Search America's historic newspapers pages from - or use the U.S. Newspaper Directory to find information about American newspapers published between 1690-present. Chronicling America is sponsored jointly by the National Endowment for the Humanities external link and the Library of Congress. Learn more
title: 'Evening bulletin. (Honolulu [Oahu, Hawaii) 1895-1912, June 15, 1897, Page 4, Image 4',
meta: 'News about Chronicling America - RSS Feed',
Image provided by: University of Hawaii at Manoa; Honolulu, HI
All ways to connect
Inspector General |
External Link Disclaimer |
EVENING BULLETIN, JUNE 15. 1897.
In accordance with Bectlon 1 of
Chapter XXVI of the lawsot 1880:
All persnuB holding water privileges
or thoe paying water rates, are liorc
by notllled that the water rati" for the
term eliding December 31, 1897, will
be due and payable at the ofllcw of the
Honolulu Water Works, on the 1st
day of July, 1807.
All such rate remaining unpilil for
fifteen day after they are due will ho
subject to un nddltlonal 10 per cant
Rates ate raynblo at the office of tin'
"Water W ul.s In thoKapualwa build
ing. ANDREW BROWN,
Sup't Honolulu Water Woiks.
Honolulu, H. I., June 10, 1807.
035 lit ,
Holder of water privileged, or those
paying water rates, are hereby noti
fied that the hours for irrigation purpose-
nre from 0 to 8 o'clock A. M. and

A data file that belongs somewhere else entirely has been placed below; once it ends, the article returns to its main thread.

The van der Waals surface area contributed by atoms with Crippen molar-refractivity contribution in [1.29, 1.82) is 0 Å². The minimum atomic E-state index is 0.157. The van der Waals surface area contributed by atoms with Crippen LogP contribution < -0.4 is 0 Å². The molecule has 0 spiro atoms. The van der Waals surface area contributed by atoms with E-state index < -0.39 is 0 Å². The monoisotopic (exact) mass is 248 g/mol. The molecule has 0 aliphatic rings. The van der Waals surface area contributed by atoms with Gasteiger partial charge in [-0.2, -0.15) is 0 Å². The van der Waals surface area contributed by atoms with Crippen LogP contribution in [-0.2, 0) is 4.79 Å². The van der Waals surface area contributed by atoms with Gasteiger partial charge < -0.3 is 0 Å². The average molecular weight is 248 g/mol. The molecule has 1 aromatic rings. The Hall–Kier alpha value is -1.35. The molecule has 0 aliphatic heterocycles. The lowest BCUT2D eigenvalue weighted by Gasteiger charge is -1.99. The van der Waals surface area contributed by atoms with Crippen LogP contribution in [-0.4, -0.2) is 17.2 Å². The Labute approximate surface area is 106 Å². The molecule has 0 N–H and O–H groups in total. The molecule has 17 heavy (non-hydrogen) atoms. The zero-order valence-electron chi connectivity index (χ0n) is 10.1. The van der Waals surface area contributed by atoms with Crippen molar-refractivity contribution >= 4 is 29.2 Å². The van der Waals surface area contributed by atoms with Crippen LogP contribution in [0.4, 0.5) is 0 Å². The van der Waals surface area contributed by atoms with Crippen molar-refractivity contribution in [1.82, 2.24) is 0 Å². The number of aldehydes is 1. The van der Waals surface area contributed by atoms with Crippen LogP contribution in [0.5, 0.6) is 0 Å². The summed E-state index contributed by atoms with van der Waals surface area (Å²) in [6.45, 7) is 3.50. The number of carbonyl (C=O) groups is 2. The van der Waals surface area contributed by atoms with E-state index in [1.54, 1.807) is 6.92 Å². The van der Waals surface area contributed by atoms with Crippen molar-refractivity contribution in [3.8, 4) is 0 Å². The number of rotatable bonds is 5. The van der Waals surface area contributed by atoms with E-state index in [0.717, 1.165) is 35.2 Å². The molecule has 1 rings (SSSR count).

from 4 to 0 o'clock l M.
Supt. Honolulu Water Works.
Approval: J. A. Kino, Minister of
Honolulu, H. I., April fl, 1897.
5t;)(j EvG9ii?$ Bulletin,
DANIEL LOGAN. Editor.
TUESDAY, JUNE 15, 1897;
'WHO WILL GET THE
Under tho principal heading,
"Who Will Get tho Islands?"
thero is a Washington dispatch in
the San Francisco Chronicle of
May 31, making a column and a
half of small type. It begins by
citing private advices from Hawaii
to members of Congress, stating
that if steps are not taken soon to
show that the United States Gov
ernmoutwants closer rotations with
the island republic, the opportuni
ty will pass and the group land in
tho lap of some other natiou.
It is alleged on the samo authori
ty that European and Asiatic in
habitants of tho islands aro culti
vating the conviction of tho
natives that tho prebent Govern
ment is composed of usurpers,
dud that there is danger ot tho
next presidential election here
placing at the head of affairs a
weak, vacillating Hawaiian, who
will bo under European control
and at the fitst opportunity make
to a European Government a
similar oiler of tho isl
ands to that which tho
Dole Government iB making to
the United States. The argument
against annexation mado by John
D. Spreokels that the natives do
not want it is met at Washing
ton by assertions that if employers
of labor wonld permit a free, vote